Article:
Stanya Kahn shows four drawings, as well as a video. This is a video-heavy show, so I am grateful to Kahn and to Ferrer for their objects. (What is it about video that jurors favor?)Like a good cartoonist, like Herblock and Conrad, Stanya Kahn draws in a way that seems immediately familiar and also strange. Her politics are stringent and her sense of humor is harsh. Can’t Pick Up and My Head on a Platter are situational jokes, with the titles defining the action: in one a character sits with its hand hacked off while a mobile rings, and the other shows a head on a platter. Lady Finger, a title which is effortlessly and delightfully salacious, shows a naked woman with one finger raised; is this a signal to wait? Or is it one of those “simmer down” things? The drawing Sloth might resemble a sloth (I’ve never seen one), but besides – or in addition to this – the figure is suave, it stands in a classic S-curve, with one finger to its mouth as if in surprise or consideration.
Kahn’s video, For the Birds, is based in line drawings; the set up is simple: there are two birds in a tree, talking. Also like the drawings, Kahn’s humor here is wry and deadpan, it feels related to the writing of Chuck Jones’ story man Michael Maltese (the Roadrunner cartoons, et al.): full of puns that are hybrids of text and symbol and action; murderously violent; sweet, and, again, familiar and comfortable. The film begins with one-liners, bomb-dropping sort of gags that promise and threaten destruction of our two birds; as the film continues, its language develops into truly strange and surreal play. I do not know whether Kahn is quoting literature, I do not know whether the paragraphs in which her birds begin to speak make sense, and I haven’t a clue what this film is about; but it smacked me out of the torpor of my gallery-complacency and made me pay attention. If I may risk pushing too far my cartoon analogy, I would say that visually this film resembles Maltese’s spare way with language, and that Kahn’s language feels the way George Herriman’s cartoons look.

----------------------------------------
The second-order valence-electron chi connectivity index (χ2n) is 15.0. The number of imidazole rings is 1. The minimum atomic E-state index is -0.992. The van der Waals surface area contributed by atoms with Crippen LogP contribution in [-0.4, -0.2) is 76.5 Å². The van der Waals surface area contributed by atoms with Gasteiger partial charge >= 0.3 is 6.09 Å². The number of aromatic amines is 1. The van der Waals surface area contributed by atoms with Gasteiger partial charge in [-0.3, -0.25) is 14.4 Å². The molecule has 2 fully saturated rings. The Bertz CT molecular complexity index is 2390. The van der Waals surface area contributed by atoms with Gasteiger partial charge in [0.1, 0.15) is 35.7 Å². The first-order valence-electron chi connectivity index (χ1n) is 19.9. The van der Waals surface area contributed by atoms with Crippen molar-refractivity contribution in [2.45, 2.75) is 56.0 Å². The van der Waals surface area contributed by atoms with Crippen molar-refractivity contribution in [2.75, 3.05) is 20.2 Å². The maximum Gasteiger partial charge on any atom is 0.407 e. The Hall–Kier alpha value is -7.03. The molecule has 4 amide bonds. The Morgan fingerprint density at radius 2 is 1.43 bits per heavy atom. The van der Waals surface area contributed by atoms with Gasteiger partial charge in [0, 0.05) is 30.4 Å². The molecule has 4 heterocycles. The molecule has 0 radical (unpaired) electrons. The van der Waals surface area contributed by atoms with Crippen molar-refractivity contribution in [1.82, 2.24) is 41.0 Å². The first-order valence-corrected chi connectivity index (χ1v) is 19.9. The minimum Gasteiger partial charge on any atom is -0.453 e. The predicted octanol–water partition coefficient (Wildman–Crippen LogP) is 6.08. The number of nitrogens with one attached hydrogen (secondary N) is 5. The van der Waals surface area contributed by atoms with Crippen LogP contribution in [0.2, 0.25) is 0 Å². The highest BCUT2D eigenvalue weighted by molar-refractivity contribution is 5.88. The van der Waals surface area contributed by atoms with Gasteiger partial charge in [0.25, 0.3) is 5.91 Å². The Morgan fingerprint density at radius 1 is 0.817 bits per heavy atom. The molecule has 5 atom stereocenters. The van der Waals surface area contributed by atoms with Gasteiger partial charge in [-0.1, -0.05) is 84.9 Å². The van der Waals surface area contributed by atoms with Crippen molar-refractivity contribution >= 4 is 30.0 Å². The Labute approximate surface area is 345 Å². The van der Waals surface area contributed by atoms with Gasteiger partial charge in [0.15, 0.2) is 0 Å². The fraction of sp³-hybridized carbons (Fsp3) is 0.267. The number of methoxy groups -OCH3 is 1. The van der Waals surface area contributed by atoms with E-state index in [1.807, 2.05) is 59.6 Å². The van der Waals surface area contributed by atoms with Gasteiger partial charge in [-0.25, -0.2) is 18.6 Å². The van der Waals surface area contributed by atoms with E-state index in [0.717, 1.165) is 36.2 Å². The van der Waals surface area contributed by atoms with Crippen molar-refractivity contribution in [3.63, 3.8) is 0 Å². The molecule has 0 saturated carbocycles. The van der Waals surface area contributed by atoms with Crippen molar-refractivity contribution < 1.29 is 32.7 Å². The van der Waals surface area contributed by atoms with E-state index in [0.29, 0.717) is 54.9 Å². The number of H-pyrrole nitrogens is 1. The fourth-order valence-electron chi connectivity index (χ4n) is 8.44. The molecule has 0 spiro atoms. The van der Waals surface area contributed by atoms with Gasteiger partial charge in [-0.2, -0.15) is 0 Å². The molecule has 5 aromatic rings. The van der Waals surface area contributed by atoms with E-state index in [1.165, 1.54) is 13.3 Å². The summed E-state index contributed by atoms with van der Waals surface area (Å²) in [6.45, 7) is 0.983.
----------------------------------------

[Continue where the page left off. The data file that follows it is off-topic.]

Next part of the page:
Nicole Miller’s Believing is Seeing (Ndinda) is one part of a larger project by Miller, for which the artist filmed people “engaged in acts of self representation.” (See this article on LACMA’s Unframed for more: http://lacma.wordpress.com/2013/10/09/nicole-millers-believing-is-seeing/) Ndinda Shapa is a recent emigrant from Kenya and a resident of Redlands; Shapa is also a teacher of hasya yoga, or laughter yoga, a physical and spiritual exercise that is the focus of Miller’s film at LACE.